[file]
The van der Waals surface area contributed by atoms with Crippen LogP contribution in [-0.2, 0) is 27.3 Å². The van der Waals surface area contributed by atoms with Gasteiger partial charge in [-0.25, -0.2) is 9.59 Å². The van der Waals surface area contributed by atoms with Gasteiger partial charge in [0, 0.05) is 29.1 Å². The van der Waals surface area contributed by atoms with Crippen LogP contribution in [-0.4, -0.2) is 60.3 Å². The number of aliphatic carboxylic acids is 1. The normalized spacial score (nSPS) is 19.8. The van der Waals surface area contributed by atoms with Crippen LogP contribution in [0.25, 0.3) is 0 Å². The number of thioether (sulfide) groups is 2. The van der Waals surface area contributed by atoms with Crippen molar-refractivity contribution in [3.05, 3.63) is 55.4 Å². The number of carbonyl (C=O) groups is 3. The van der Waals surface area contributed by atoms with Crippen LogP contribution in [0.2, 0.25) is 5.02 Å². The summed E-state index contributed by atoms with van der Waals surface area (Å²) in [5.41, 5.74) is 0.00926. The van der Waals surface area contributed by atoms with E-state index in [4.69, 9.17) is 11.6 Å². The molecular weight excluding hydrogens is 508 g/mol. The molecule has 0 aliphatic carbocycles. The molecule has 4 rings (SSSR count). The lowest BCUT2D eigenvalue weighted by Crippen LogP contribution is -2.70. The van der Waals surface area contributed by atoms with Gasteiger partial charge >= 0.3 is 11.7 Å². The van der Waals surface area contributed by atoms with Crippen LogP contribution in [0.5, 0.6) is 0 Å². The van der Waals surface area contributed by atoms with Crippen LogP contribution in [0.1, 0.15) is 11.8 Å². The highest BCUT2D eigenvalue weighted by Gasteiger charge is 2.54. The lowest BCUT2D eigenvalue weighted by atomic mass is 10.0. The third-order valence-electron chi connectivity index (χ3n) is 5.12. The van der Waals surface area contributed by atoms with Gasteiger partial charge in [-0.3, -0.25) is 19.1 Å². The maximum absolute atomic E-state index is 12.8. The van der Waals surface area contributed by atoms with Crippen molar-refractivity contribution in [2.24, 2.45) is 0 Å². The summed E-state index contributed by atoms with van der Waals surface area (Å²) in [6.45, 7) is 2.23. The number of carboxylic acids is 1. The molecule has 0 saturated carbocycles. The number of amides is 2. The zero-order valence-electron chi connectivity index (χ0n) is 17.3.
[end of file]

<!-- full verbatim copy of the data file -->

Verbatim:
The van der Waals surface area contributed by atoms with Crippen LogP contribution in [-0.2, 0) is 27.3 Å². The van der Waals surface area contributed by atoms with Gasteiger partial charge in [-0.25, -0.2) is 9.59 Å². The van der Waals surface area contributed by atoms with Gasteiger partial charge in [0, 0.05) is 29.1 Å². The van der Waals surface area contributed by atoms with Crippen LogP contribution in [-0.4, -0.2) is 60.3 Å². The number of aliphatic carboxylic acids is 1. The normalized spacial score (nSPS) is 19.8. The van der Waals surface area contributed by atoms with Crippen LogP contribution in [0.25, 0.3) is 0 Å². The number of thioether (sulfide) groups is 2. The van der Waals surface area contributed by atoms with Crippen molar-refractivity contribution in [3.05, 3.63) is 55.4 Å². The number of carbonyl (C=O) groups is 3. The van der Waals surface area contributed by atoms with Crippen LogP contribution in [0.2, 0.25) is 5.02 Å². The summed E-state index contributed by atoms with van der Waals surface area (Å²) in [5.41, 5.74) is 0.00926. The van der Waals surface area contributed by atoms with E-state index in [4.69, 9.17) is 11.6 Å². The molecular weight excluding hydrogens is 508 g/mol. The molecule has 0 aliphatic carbocycles. The molecule has 4 rings (SSSR count). The lowest BCUT2D eigenvalue weighted by Crippen LogP contribution is -2.70. The van der Waals surface area contributed by atoms with Gasteiger partial charge >= 0.3 is 11.7 Å². The van der Waals surface area contributed by atoms with Crippen LogP contribution in [0.5, 0.6) is 0 Å². The van der Waals surface area contributed by atoms with Crippen LogP contribution in [0.1, 0.15) is 11.8 Å². The highest BCUT2D eigenvalue weighted by Gasteiger charge is 2.54. The lowest BCUT2D eigenvalue weighted by atomic mass is 10.0. The third-order valence-electron chi connectivity index (χ3n) is 5.12. The van der Waals surface area contributed by atoms with Gasteiger partial charge in [-0.3, -0.25) is 19.1 Å². The maximum absolute atomic E-state index is 12.8. The van der Waals surface area contributed by atoms with Crippen molar-refractivity contribution in [2.24, 2.45) is 0 Å². The summed E-state index contributed by atoms with van der Waals surface area (Å²) in [6.45, 7) is 2.23. The number of carboxylic acids is 1. The molecule has 0 saturated carbocycles. The number of amides is 2. The zero-order valence-electron chi connectivity index (χ0n) is 17.3.